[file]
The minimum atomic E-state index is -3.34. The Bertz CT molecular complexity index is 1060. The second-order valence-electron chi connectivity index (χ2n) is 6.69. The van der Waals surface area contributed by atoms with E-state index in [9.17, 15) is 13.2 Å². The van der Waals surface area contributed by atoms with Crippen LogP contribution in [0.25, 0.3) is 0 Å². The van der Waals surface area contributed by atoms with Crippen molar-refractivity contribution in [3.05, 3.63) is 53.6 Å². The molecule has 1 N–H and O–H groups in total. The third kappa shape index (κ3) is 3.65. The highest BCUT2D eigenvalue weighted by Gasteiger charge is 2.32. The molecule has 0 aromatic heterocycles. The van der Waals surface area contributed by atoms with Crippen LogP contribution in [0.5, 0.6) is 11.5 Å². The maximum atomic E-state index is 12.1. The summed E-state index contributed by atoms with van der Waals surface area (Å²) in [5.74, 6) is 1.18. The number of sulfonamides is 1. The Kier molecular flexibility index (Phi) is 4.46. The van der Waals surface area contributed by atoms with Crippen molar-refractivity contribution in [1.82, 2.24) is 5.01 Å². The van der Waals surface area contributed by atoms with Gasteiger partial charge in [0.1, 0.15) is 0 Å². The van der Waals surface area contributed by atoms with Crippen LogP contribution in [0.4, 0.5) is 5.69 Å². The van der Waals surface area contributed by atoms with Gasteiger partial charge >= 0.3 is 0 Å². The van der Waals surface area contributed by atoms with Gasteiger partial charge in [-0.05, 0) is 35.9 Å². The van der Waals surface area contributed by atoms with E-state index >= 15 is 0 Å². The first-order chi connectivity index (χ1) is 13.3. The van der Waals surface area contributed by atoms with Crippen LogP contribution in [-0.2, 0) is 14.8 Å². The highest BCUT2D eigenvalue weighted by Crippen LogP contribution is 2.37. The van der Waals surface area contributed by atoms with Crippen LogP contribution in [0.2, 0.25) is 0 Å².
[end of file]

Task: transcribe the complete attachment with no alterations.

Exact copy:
The minimum atomic E-state index is -3.34. The Bertz CT molecular complexity index is 1060. The second-order valence-electron chi connectivity index (χ2n) is 6.69. The van der Waals surface area contributed by atoms with E-state index in [9.17, 15) is 13.2 Å². The van der Waals surface area contributed by atoms with Crippen LogP contribution in [0.25, 0.3) is 0 Å². The van der Waals surface area contributed by atoms with Crippen molar-refractivity contribution in [3.05, 3.63) is 53.6 Å². The molecule has 1 N–H and O–H groups in total. The third kappa shape index (κ3) is 3.65. The highest BCUT2D eigenvalue weighted by Gasteiger charge is 2.32. The molecule has 0 aromatic heterocycles. The van der Waals surface area contributed by atoms with Crippen LogP contribution in [0.5, 0.6) is 11.5 Å². The maximum atomic E-state index is 12.1. The summed E-state index contributed by atoms with van der Waals surface area (Å²) in [5.74, 6) is 1.18. The number of sulfonamides is 1. The Kier molecular flexibility index (Phi) is 4.46. The van der Waals surface area contributed by atoms with Crippen molar-refractivity contribution in [1.82, 2.24) is 5.01 Å². The van der Waals surface area contributed by atoms with Gasteiger partial charge in [0.1, 0.15) is 0 Å². The van der Waals surface area contributed by atoms with Crippen LogP contribution in [0.4, 0.5) is 5.69 Å². The van der Waals surface area contributed by atoms with Gasteiger partial charge >= 0.3 is 0 Å². The van der Waals surface area contributed by atoms with Gasteiger partial charge in [-0.05, 0) is 35.9 Å². The van der Waals surface area contributed by atoms with E-state index >= 15 is 0 Å². The first-order chi connectivity index (χ1) is 13.3. The van der Waals surface area contributed by atoms with Crippen LogP contribution in [-0.2, 0) is 14.8 Å². The highest BCUT2D eigenvalue weighted by Crippen LogP contribution is 2.37. The van der Waals surface area contributed by atoms with Crippen LogP contribution in [0.2, 0.25) is 0 Å².